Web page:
Lucas Richert

Lucas Richert is George Urdang Chair in the History of Pharmacy at the University of Wisconsin–Madison. His many publications include Break on Through: Radical Psychiatry and the American Counterculture (MIT Press).

  • Cannabis

    Cannabis

    Global Histories

    Lucas Richert and James H. Mills

    Cannabis consumption, commerce, and control in global history, from the nineteenth century to the present day.

    This book gathers together authors from the new wave of cannabis histories that has emerged in recent decades. It offers case studies from Africa, Asia, the Americas, Europe, and the Middle East. It does so to trace a global history of the plant and its preparations, arguing that Western colonialism shaped and disseminated ideas in the nineteenth century that came to drive the international control regimes of the twentieth.

    More recently, the emergence of commercial interests in cannabis has been central to the challenges that have undermined that cannabis consensus. Throughout, the determination of people around the world to consume substances made from the plant has defied efforts to stamp them out and often transformed the politics and cultures of using them. These texts also suggest that globalization might have a cannabis history. The migration of consumers, the clandestine networks established to supply them, and international cooperation on control may have driven much of the interconnectedness that is a key feature of the contemporary world.

    Contributors

    Jamie Banks, James Bradford, Isaac Campos, Neil Carrier, Emily Dufton, Maziyar Ghiabi, David A. Guba Jr., Peter Hynd, Gernot Klantschnig, Haggai Ram, Ned Richardson-Little, José Domingo Schievenini, Stephen Snelders, Suzanne Taylor, Thembisa Waetjen

    • Paperback $55.00
  • Break On Through

    Break On Through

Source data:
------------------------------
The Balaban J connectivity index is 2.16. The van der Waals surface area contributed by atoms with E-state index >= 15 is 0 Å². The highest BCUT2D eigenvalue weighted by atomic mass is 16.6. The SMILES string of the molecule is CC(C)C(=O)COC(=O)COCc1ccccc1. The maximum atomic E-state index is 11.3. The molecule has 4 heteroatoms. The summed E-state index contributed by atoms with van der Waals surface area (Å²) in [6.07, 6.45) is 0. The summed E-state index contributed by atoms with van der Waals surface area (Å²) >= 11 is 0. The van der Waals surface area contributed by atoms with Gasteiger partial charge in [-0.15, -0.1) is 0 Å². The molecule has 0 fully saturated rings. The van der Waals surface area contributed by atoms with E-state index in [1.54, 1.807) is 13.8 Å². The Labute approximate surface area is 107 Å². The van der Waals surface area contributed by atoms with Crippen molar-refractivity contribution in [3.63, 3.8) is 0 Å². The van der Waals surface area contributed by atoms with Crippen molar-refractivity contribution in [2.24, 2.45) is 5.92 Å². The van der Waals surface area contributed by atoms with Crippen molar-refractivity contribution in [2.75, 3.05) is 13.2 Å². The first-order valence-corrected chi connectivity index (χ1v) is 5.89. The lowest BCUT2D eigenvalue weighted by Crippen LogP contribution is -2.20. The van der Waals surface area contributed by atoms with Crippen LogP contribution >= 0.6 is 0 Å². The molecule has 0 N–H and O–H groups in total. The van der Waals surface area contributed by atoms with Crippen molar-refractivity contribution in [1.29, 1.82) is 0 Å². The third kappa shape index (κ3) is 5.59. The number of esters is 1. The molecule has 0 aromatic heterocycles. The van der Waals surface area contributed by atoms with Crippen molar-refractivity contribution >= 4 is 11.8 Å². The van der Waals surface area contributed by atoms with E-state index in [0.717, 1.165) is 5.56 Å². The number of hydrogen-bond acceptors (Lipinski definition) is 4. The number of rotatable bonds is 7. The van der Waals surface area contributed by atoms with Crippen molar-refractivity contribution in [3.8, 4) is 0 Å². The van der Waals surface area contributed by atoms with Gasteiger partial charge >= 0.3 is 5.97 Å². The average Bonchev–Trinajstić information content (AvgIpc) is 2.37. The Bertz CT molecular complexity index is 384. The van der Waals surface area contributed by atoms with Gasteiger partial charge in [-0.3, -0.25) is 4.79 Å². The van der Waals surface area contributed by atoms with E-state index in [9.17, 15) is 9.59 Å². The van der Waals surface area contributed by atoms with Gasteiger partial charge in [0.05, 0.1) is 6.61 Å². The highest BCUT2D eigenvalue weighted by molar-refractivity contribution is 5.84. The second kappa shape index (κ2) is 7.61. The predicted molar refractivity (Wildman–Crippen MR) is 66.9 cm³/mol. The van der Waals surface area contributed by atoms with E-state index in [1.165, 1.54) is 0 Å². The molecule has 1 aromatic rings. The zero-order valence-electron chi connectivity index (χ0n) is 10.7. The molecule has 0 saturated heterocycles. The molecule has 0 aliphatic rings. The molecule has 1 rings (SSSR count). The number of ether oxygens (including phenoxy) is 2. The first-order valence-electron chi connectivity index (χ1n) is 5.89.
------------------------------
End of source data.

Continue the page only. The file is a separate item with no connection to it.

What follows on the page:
Radical Psychiatry and the American Counterculture

    Lucas Richert

    “Antipsychiatry,” Esalen, psychedelics, and DSM III: Radical challenges to psychiatry and the conventional treatment of mental health in the 1970s.

    The upheavals of the 1960s gave way to a decade of disruptions in the 1970s, and among the rattled fixtures of American society was mainstream psychiatry. A “Radical Caucus” formed within the psychiatric profession and the “antipsychiatry” movement arose. Critics charged that the mental health establishment was complicit with the military-industrial complex, patients were released from mental institutions, and powerful antipsychotic drugs became available. Meanwhile, practitioners and patients experimented with new approaches to mental health, from primal screaming and the therapeutic use of psychedelics to a new reliance on quantification. In Break on Through, Lucas Richert investigates the radical challenges to psychiatry and to the conventional treatment of mental health that emerged in the 1970s and the lessons they offer for current debates.

    Drawing on archives and government documents, medical journals, and interviews, and interweaving references to pop (counter)culture into his account, Richert offers fascinating stories of the decade's radical mental health practices. He discusses anti–Vietnam War activism and the new diagnosis of post–traumatic stress disorder given to some veterans; the radical psychiatrists who fought the system (and each other); the entry of New Age–style therapies, including Esalen's Human Potential Movement, into the laissez-faire therapeutic marketplace of the 1970s; the development of DSM III; and the use of LSD, cannabis, and MDMA.

    Many of these issues have resonance today. Debates over medical marijuana and microdoses of psychedelics echo debates of the 1970s. With rising rates of such disorders as anxiety and depression, practitioners and patients continue to search for therapeutic breakthroughs.

    • Hardcover $26.95
    • Paperback $17.95